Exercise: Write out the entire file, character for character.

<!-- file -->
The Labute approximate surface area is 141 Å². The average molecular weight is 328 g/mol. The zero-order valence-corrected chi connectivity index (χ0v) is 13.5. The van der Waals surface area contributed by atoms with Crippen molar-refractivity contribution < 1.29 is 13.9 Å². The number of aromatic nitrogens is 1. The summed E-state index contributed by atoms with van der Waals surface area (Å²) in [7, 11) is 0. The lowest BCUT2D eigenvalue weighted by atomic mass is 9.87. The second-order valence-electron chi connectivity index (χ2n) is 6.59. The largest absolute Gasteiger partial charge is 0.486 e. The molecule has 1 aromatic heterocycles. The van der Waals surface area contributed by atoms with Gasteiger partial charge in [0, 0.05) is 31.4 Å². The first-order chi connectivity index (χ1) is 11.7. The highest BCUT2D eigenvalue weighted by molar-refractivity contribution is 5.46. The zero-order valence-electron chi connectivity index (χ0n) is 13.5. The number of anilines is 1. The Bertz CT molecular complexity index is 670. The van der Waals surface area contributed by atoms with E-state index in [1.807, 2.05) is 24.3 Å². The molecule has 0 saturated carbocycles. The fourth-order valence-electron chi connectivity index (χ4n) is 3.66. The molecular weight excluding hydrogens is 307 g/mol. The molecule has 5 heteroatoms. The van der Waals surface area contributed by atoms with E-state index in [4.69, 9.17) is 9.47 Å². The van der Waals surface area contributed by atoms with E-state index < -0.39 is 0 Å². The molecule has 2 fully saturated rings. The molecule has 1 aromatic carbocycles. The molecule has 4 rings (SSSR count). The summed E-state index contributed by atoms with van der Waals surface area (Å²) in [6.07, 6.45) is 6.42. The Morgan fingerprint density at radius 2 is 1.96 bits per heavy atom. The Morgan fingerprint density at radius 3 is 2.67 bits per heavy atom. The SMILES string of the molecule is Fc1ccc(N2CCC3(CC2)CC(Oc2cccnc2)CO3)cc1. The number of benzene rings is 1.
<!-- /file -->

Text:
The Labute approximate surface area is 141 Å². The average molecular weight is 328 g/mol. The zero-order valence-corrected chi connectivity index (χ0v) is 13.5. The van der Waals surface area contributed by atoms with Crippen molar-refractivity contribution < 1.29 is 13.9 Å². The number of aromatic nitrogens is 1. The summed E-state index contributed by atoms with van der Waals surface area (Å²) in [7, 11) is 0. The lowest BCUT2D eigenvalue weighted by atomic mass is 9.87. The second-order valence-electron chi connectivity index (χ2n) is 6.59. The largest absolute Gasteiger partial charge is 0.486 e. The molecule has 1 aromatic heterocycles. The van der Waals surface area contributed by atoms with Gasteiger partial charge in [0, 0.05) is 31.4 Å². The first-order chi connectivity index (χ1) is 11.7. The highest BCUT2D eigenvalue weighted by molar-refractivity contribution is 5.46. The zero-order valence-electron chi connectivity index (χ0n) is 13.5. The number of anilines is 1. The Bertz CT molecular complexity index is 670. The van der Waals surface area contributed by atoms with E-state index in [1.807, 2.05) is 24.3 Å². The molecule has 0 saturated carbocycles. The fourth-order valence-electron chi connectivity index (χ4n) is 3.66. The molecular weight excluding hydrogens is 307 g/mol. The molecule has 5 heteroatoms. The van der Waals surface area contributed by atoms with E-state index in [4.69, 9.17) is 9.47 Å². The van der Waals surface area contributed by atoms with E-state index < -0.39 is 0 Å². The molecule has 2 fully saturated rings. The molecule has 1 aromatic carbocycles. The molecule has 4 rings (SSSR count). The summed E-state index contributed by atoms with van der Waals surface area (Å²) in [6.07, 6.45) is 6.42. The Morgan fingerprint density at radius 2 is 1.96 bits per heavy atom. The Morgan fingerprint density at radius 3 is 2.67 bits per heavy atom. The SMILES string of the molecule is Fc1ccc(N2CCC3(CC2)CC(Oc2cccnc2)CO3)cc1. The number of benzene rings is 1.